User:TheCool1Kevin/VSCode Debug

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Preparing your Project

If your project is already set up with VSCode, you may want to skip this section. First, you'll need to install VSCode and configure your project with VSCode. To do that, grab a copy of VSCode from the official website (fortunately, it is cross-platform). For this tutorial, you will need to have configured and installed the C/C++ extension by Microsoft. To install extensions, follow this guide: VS Code Extension Marketplace. Furthermore, you may also want to configure Intellisense for your project by following this guide: C/C++ for VS Code. Finally, familiarize yourself with the VSCode configuration files, namely:

  • .vscode/tasks.json
  • .vscode/launch.json

If a file listed above does not exist, you will have to manually create it.

Setting up launch.json

Your empty launch.json should look like:

    "version": "0.2.0",
    "configurations": []

Inside "configurations", create a new entry:

    "name": "Launch with GDB",
    "type": "cppdbg",
    "request": "launch",
    "program": "",
    "cwd": "",
    "args": [],
    "sourceFileMap": {
        "<source-path>": "<target-path>"
    "targetArchitecture": "",
    "MIMode": "gdb",
    "miDebuggerPath": "",
    "miDebuggerArgs": "",
    "customLaunchSetupCommands": [
            "text": "target remote localhost:1234",
            "description": "Connect to QEMU remote debugger"
    "setupCommands": [
            "description": "Enable pretty-printing for gdb",
            "text": "-enable-pretty-printing",
            "ignoreFailures": true
    "preLaunchTask": "Launch QEMU"

And configure it based on your project:

Option name Description
program The program binary, it doesn't really matter what you set it to. I set it to ${workspaceRoot}/bin/myos.bin
cwd The current working directory. It really doesn't matter actually due to some issues with VSCode. I set it to ${workspaceRoot}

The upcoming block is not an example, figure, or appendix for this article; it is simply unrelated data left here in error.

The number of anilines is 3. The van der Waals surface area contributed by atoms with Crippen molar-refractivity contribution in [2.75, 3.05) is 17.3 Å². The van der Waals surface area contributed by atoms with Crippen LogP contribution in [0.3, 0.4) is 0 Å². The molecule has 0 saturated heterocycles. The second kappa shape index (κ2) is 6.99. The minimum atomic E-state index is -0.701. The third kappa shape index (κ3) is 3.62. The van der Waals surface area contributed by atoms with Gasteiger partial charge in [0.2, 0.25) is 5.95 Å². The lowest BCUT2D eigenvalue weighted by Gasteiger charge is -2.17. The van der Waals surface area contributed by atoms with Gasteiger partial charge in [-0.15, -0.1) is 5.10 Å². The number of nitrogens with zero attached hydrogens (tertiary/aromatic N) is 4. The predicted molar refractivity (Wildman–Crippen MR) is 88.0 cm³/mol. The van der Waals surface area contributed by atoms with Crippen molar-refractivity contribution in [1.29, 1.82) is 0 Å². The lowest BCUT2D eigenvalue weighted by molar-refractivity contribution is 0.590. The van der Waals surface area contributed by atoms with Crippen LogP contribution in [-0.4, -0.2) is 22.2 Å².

sourceFileMap This will replace the first instance of <source-path> with <target-path>.

I set <source-path> to /mnt/c/ and <target-path> to /C:/. This was supposed to fix this error I was getting:

Unable to open 'exceptions.c':
File not found (file:///mnt/c/Users/USER/PATH/TO/FILE/file.c).

If you're not having this issue, you should remove this option entirely.

targetArchitecture Self explanatory. I set it to x86
miDebuggerPath The path to your gdb executable. I set it to C:/cygwin64/bin/gdb.exe. You may want to set it to /usr/bin/gdb.
setupCommands Explained below. A bunch of GDB commands to be run in sequential order.
preLaunchTask A task to be run before GDB is launched.

Under setupCommands add:

    "text": "file C:/Users/USER/PATH/TO/BINARY/myos.bin",
    "description": "Load binary."
    "text": "break isr_handler",
    "description": "Break on exception handler."

The first command loads the binary file into GDB. Make sure that, regardless of your host OS, you include the full path to your OS binary (issue #815. The second command is optional. It's to catch exceptions.

Setting up tasks.json

Your empty tasks.json should look like:

    "version": "2.0.0",
    "tasks": []

Under "tasks", create a new entry:

    "label": "Launch QEMU",
    "type": "shell",
    "windows": {
        "command": "start -FilePath 'qemu-system-i386' -ArgumentList '-S -gdb tcp::1234 -boot d -cdrom bin/myos.iso -m 512'"
    "linux": {
        "command": "qemu -S -gdb tcp::1234 -boot d -cdrom bin/myos.iso -m 512 &"

Note that I have not tried the Linux command. It is important that QEMU is started in the background, so the command is executed asynchronously. Notice that VSCode for Windows executes Powershell which makes it a pain in the ass to start a process asynchronously.

Also, note that the value under label corresponds to the value under preLaunchTask as we are launching QEMU before GDB starts.


VSCode is not set up to debug normally. Press F5 (or FN+F5) to debug. The IDE provides a nice graphical wrapper to GDB and an easy way to start the debugger from within the IDE. All features supported with GDB is supported with VSCode.

Some things you can do from within the debug console:

  • -exec executes a GDB command, i.e., -exec info registers executes the command info registers
  • You can evaluate expressions with graphical display of the data, for example:
    • (struct myStruct *) 0xCAFEBABE will display the memory contents casted to the struct (there's a nice GUI tree view).
    • myVariable will print out the value of that vaariable.
    • myStruct -> member works too
    • *(myPointer + 2) works
    • Basically anything short of evaluating functions works.

If you have any issues, let me know (somehow)!


See local variables, stack trace and all that good stuff.

VSCode Debug

By typing -exec info registers into the debug console, you are able to see all the registers.

VSCode Debug

Exception catching works!

VSCode Debug

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